By Tom Tunguz
In “Why Winning Streaks End”, Rosabeth Kantar, a professor at HBS, explains the key to maintaining momentum in any company is maintaining the discipline of every day processes. Similarly, Atul Gawande’s book Better echoes this idea. For surgeons, the best way to keep patients safe and healthy is ticking through a checklist before each surgery.
As I’ve watched a handful of startups grow, the pattern I see emerging from most of them is their ability to persistently transform chaos into process. And then continuously improve the way they do things.
At the beginning, each of these companies pursued product development with something akin to Lean Startup Method. The founders identified a problem, spoke with customers and quickly iterated their solution into products the market would buy.
After the prototypes were built, the founders needed more help building the product and developed a process to hire engineers to grow the development team. Next, these companiess shifted into sales and marketing mode, pitching and selling potential customers. In so doing, they defined and refined their go-to-market process. When the customer acquisition methods were somewhat in place, these startup created a third process to recruit salespeople and build a marketing organization. And so on for customer support, sales operations, human resources, finance and every other key activity of a business.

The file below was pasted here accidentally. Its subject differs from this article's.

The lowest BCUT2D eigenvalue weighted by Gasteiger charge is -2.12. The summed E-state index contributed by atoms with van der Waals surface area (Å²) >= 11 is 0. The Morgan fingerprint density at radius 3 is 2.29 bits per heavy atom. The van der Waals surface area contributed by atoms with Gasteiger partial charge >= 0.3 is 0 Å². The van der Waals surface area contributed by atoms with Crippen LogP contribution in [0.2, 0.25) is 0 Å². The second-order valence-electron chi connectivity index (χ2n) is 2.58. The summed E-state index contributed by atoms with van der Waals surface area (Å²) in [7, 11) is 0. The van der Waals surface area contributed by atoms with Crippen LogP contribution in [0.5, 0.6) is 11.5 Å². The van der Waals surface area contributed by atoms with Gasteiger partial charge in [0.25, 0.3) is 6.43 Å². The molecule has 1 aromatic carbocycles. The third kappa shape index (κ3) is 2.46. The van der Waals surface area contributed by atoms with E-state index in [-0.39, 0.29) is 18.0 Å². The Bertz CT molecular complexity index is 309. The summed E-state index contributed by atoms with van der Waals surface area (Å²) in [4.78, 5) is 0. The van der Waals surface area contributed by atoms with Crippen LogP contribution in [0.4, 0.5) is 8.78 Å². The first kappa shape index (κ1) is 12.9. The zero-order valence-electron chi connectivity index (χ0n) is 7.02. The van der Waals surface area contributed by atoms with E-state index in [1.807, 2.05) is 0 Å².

Once in place, these processes can’t remain static. Processes must stay relevant and productive through persistent improvement. This means using software to instrument processes, charging team leaders with the responsibilities to create new ways of doing things and pushing the company towards rapid improvement.
For some, the word process has a strongly negative connotation. It’s probably because we often notice the processes that don’t work: the line at the DMV, the vacation time approval or airplane boarding. While those may need some work, we shouldn’t simply throw the baby out with the bathwater and pan all processes.
Code check-in regimens, hiring procedures, OKR setting routines, annual reviews — all of these work and to great benefit of the employees, teams and company. What was Zynga’s Playbook for launching games if not a list of proprietary processes?
Broadly speaking, I think this means startups need two skill sets as they grow: the ability to design processes and the ability to maintain/improve/destroy processes as the business evolves.
*Originally posted by Tomasz on his personal blog, here.